We are a little more than 2 ½ months into the program and I’m feeling very grateful that we found Fast ForWord. We are still noticing those glorious subtle changes at home and school but when I look how far he’s come in the program itself, I’m confident we will continue to see significant growth on multiple levels. Reflecting on what he was able to accomplish within the program the first couple of weeks vs. now is truly remarkable. It’s only sensible to think that growth will continue to translate to his home and school life as well.

As we wind up the school year, I’m increasingly thankful for Fast ForWord as we head into summer knowing we will be continuing with the program. It will be an excellent program to provide some consistency to his day AND brain.

‘Til next time,

Mama Woz


It’s Really Happening

Brain exploding

It’s been about three weeks since my last writing. Two of those were stretched over different back-to-back spring breaks. Apparently my son and daughter’s schools didn’t get the memo that coordinated break times do a family good. Ahhh. One can dream.

But there is good news. Despite two weeks of unpredictable schedules, sticking with our 30 minutes a day of Fast ForWord was totally do-able and even became a welcomed part of our day for my son who thrives with structure.

Removing emotion.

It’s been over 7 years since our son was diagnosed with autism. And over the years we’ve tried multiple interventions. Some have been incredible, others … not so much. But with any new intervention, we are always hopeful. Early on into our journey however, there were times were we let that hope sway our evaluation of the intervention. As we’ve become more seasoned autism parents we’ve gotten much better at removing emotion from our assessment. There are only so many hours in the day and dollars in the bank so it’s incredibly important to pay close attention to the effectiveness of anything we implement.

You might remember from my last posting that just a short time after beginning Fast ForWord, I was asking my husband if I was crazy or was I already noticing a difference. We agreed, that while the changes were quite subtle, we were both seeing them.  Well, it’s only gotten better since then.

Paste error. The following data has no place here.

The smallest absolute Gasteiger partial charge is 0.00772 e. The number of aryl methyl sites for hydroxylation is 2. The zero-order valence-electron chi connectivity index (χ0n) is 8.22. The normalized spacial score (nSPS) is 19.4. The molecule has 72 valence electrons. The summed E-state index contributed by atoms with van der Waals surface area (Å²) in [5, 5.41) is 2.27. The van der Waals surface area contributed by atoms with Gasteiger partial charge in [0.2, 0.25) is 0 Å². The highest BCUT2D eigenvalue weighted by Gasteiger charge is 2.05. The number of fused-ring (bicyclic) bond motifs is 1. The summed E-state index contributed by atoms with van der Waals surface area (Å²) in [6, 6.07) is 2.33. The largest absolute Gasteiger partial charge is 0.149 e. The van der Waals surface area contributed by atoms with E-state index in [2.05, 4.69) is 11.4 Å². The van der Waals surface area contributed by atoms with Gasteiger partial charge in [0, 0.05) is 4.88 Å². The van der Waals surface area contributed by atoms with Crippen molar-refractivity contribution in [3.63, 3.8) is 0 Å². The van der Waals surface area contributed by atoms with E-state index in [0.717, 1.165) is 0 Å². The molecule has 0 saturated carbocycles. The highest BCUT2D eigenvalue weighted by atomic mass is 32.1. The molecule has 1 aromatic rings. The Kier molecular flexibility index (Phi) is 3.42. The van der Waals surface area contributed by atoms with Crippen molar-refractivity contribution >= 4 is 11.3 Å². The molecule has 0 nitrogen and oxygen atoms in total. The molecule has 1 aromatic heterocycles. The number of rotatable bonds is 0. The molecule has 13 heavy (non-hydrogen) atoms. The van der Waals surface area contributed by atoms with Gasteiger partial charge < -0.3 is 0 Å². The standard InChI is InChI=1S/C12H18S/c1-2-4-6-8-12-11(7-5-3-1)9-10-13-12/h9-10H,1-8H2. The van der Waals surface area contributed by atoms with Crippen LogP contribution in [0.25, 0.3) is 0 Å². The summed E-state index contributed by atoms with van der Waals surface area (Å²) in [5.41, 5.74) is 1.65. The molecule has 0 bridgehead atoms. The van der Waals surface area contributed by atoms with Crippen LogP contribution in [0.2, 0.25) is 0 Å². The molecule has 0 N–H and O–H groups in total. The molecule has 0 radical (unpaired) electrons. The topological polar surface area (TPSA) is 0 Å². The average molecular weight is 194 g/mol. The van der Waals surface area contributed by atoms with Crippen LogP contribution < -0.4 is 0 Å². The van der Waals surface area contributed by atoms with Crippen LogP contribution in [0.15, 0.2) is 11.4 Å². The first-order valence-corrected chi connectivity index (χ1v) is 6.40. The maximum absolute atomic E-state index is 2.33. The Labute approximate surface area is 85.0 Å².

It’s not just about reading comprehension.

Fast ForWord is billed primarily as a reading comprehension program. And Sullivan most certainly needs help in the reading comprehension department. However, with autism, we have a lot of fish to fry and franking reading comprehension doesn’t top the list. Sullivan still struggles significantly with his expressive language and conversational skills due to the way his brain listens and processes. So the fact that Fast ForWord addresses auditory processing, attention and working memory skills and listening comprehension and following directions carried a TON of weight in our decision to implement the program.

What’s changed?

We are just now starting our 5th week of this 4-month program. I’m not 100% certain where Sullivan is in regard to improvement with reading comprehension. But here’s what I do know:

He is displaying subtle, yet HUGE language gains. How can something be subtle and huge at the same time? Well, with autism, all gains, however seemingly nuanced, are huge. We’ve noticed more ease with his language. It sounds more natural, less robotic, more spontaneous, and his sentence structure has become longer and more complex.

He’s also being a stinkpot. He’s getting into stuff he didn’t used to.  He’s acting sneaky. We are seeing glimmers of his sense of humor. He’s doing more and more things that are common with typically developing 9 year old boys. This is a WIN, guys. His sense of independence is flourishing, as is I’m guessing, the executive function of his brain.

He’s been joyfully grabbing his book that is part of his reading homework independently. He is reading his nightly chapter on his own and writing two sentences about the chapter on his own. We still have to help him get started, but the desire to do this work at all, much less independently, is a big gain. The wheels are spinning a bit faster.  For me it’s too early to critically evaluate his progress in reading comprehension, but we can see the ball is moving in the right direction.

What now?

We keep plugging away. The 30 minutes a day has become part of our routine and it’s become no sweat fitting it into our schedule. As we move through the program, it has highlighted the scatteredness of Sulli’s skills. One of the games he mastered 100% in just two weeks. Another one we are sitting at just 17% completion as we move through week 5. And the rest sit somewhere in between. The games that are easy for him, he loves. The ones that make his brain work harder, he’s not as much of a fan. So as we continue to work, especially with the games that are more challenging for him, I’m eager to see how the brain is making his neuro-pathways more efficient.

But given what we are seeing, just 5 weeks into the program, I’m eager each day for Sulli to do his Fast ForWord work. 5 weeks into a 4-month program and we’ve already seen some pretty significant gains.  With any intervention, progress in a short amount of time is a win.  But when the program only takes 30 minutes a day and can be done from home, that’s a WIN WIN.

Till next time ~ Mama Woz